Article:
It was quite a day in the stock market, which plunged by -6.7% as measured by the S&P 500 Index. Given the events of the day, I wanted to provide a brief update on the markets and portfolio performance.
I’ll begin with the bottom line. portfolios ended up for the day. Although gains for the day were modest at less than +1%, this result was favorable given the considerable downside pressure coming from stocks. Portfolio gains were supported primarily by precious metals such as Gold (+3.3% today), Silver (+1.7%) and Agnico Eagle Mines (+1.4%). U.S. Treasuries also posted another strong advance, with government debt reaching new highs across the yield curve including TIPS (+1.2%), 3-7 Year Treasuries (+0.6%), 7-10 Year Treasuries (+1.6%) and 20+ Year Treasuries (+3.2%). As a result, the hedging strategies in place to protect portfolios against major downside stock market events had a positive net effect today.
One fact coming out of today was notable. Given that S&P, which is one of the three major credit rating agencies, downgraded the United States from AAA to AA+, it might have been reasonable to expect that U.S. Treasuries would have declined substantially today. Instead, they traded sharply higher.
This highlights an important point. The sell off in stocks today had little to do with the U.S. credit downgrade. Instead, it had much more to do with the ongoing financial crisis in Europe. Over the weekend and into today, European leaders worked to try and resolve what is a rapidly deteriorating situation in Spain and Italy. Despite their latest efforts to address the problem, financial markets remain unsatisfied and are starting to become impatient. Hence the sell off in stocks today and the move to Gold, Silver and U.S. Treasuries, which are all still considered safe havens during times of market uncertainty. Highlighting the fact that Europe remains the key overhang for the market, European financial preferred stocks were down between -10% to -20% today alone. These types of moves in preferred stocks are highly unusual and help isolate the source of market stress.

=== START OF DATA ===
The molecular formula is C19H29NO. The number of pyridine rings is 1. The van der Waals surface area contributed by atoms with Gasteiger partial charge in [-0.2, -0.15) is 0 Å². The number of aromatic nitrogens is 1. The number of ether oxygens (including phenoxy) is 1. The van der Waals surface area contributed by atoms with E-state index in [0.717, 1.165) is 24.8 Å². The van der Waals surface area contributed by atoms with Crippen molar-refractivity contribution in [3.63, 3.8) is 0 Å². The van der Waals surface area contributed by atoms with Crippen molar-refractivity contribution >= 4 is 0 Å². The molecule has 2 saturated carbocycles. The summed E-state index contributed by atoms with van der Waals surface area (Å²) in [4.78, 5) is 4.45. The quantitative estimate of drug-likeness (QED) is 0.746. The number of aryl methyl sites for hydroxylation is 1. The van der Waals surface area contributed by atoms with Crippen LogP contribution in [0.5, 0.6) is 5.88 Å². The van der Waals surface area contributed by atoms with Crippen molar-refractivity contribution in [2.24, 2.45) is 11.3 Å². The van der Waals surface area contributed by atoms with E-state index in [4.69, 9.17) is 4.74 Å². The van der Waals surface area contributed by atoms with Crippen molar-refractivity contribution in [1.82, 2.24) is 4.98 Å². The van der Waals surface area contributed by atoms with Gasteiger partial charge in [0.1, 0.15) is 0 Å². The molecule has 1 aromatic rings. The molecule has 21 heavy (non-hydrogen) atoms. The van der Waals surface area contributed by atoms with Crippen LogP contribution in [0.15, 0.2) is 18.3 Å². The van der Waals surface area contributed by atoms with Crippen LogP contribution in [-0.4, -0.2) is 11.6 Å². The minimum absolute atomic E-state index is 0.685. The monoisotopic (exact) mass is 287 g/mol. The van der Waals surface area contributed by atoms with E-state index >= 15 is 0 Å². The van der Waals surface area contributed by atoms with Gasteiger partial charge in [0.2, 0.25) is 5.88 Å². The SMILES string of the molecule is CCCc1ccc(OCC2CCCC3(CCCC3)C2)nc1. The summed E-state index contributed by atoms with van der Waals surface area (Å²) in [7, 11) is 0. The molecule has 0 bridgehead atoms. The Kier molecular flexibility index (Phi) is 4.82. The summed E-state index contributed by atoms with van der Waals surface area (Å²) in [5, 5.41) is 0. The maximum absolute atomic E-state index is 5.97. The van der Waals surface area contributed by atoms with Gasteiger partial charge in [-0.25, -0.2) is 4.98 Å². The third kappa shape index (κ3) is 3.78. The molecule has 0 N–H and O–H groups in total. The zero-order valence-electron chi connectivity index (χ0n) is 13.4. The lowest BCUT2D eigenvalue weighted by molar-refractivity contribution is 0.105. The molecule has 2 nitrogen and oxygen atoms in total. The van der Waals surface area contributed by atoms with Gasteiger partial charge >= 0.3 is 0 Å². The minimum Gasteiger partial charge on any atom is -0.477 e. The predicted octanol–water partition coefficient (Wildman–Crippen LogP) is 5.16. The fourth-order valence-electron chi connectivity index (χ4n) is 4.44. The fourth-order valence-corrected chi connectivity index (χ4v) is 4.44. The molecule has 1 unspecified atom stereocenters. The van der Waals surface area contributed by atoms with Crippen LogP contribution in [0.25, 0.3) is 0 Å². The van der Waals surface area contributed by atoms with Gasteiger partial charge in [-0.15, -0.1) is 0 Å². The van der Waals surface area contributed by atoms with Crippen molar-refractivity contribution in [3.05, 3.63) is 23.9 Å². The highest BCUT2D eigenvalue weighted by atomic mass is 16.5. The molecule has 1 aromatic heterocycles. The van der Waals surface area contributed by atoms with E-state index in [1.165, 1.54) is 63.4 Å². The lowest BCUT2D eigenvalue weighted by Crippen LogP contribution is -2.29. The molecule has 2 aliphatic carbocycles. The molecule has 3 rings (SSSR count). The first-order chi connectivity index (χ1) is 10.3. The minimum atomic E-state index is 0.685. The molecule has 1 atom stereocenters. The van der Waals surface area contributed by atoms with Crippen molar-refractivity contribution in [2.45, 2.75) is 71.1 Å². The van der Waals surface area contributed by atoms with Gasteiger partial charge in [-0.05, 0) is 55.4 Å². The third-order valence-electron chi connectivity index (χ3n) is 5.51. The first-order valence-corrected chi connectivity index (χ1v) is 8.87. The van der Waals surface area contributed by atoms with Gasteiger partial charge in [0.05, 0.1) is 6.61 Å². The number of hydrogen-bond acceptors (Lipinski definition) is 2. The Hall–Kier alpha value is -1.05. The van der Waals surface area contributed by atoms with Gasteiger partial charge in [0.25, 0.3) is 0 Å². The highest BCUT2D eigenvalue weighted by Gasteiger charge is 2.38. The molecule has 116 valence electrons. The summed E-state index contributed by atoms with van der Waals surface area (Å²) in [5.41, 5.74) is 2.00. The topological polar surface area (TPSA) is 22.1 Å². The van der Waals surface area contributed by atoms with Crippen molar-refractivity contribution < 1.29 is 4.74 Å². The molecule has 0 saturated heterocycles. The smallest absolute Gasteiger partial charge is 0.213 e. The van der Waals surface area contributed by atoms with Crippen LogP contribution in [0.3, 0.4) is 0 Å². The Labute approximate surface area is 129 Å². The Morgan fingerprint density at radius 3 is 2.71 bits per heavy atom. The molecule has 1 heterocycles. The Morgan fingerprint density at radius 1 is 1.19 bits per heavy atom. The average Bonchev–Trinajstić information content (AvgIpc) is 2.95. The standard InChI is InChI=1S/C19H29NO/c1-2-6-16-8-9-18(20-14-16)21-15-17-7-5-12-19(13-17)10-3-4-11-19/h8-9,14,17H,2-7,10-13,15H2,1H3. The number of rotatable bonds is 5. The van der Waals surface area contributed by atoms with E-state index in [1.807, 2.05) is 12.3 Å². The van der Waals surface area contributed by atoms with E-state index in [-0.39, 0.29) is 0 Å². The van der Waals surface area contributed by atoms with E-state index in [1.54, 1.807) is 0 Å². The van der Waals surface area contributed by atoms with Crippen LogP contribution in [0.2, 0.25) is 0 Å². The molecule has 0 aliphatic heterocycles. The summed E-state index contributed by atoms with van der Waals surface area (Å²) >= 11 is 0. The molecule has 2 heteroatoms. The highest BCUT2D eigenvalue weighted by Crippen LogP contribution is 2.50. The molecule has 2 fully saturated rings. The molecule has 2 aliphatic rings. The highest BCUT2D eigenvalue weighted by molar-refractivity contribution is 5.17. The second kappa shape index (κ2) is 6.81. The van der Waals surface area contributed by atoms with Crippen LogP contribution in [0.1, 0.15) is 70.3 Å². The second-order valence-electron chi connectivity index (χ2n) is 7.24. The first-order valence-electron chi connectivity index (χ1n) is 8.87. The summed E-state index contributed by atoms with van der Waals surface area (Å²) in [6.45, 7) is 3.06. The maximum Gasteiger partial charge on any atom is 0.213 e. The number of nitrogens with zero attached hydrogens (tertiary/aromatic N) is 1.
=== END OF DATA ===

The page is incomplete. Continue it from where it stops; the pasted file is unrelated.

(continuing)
As for the U.S. credit rating downgrade, it will likely continue to do its part to add to market uncertainty and volatility, but its impact is currently secondary. However, any unanticipated fallout effects from the downgrade will likely only begin to become apparent after a few weeks or longer if at all. I will be watching this very closely and will keep you updated if I begin to see such effects beginning to boil to the surface.
Looking ahead, the stock market is now well overdue for a meaningful bounce higher, as it hasn’t been this oversold since late 2008. But the fact that it is oversold does not mean that it won’t decline further. After all, it was also oversold when the S&P was at both 1250 and 1200 just a few days ago, and today it closed at 1119. And any bounce higher in stocks will likely be short lived – perhaps a few days to a week or two at most – given the weakening global economic outlook and the ongoing financial challenges in Europe.
The one caveat to this stock outlook is the potential for action by global central banks including the U.S. Federal Reserve (Fed) or the European Central Bank (ECB). For example, if the Fed were to announce another round of stimulus (QE3) either at their FOMC meeting tomorrow or at Jackson Hole at the end of the month, this could be the catalyst for a new rally higher in stocks. Another example would be unprecedented steps by the ECB to finally try to get ahead of the crisis in Europe. Once again, I will keep you updated on any developments on this front.
In the meantime, the emphasis will remain on keeping hedging strategies in place including positions in precious metals and U.S. Treasuries in working to generate further portfolio upside amid stock market turbulence. Taking the opportunity when it presents itself to selectively add high quality stock names that have been pulled lower along with the broader stock market sell off will also be a priority in the coming days.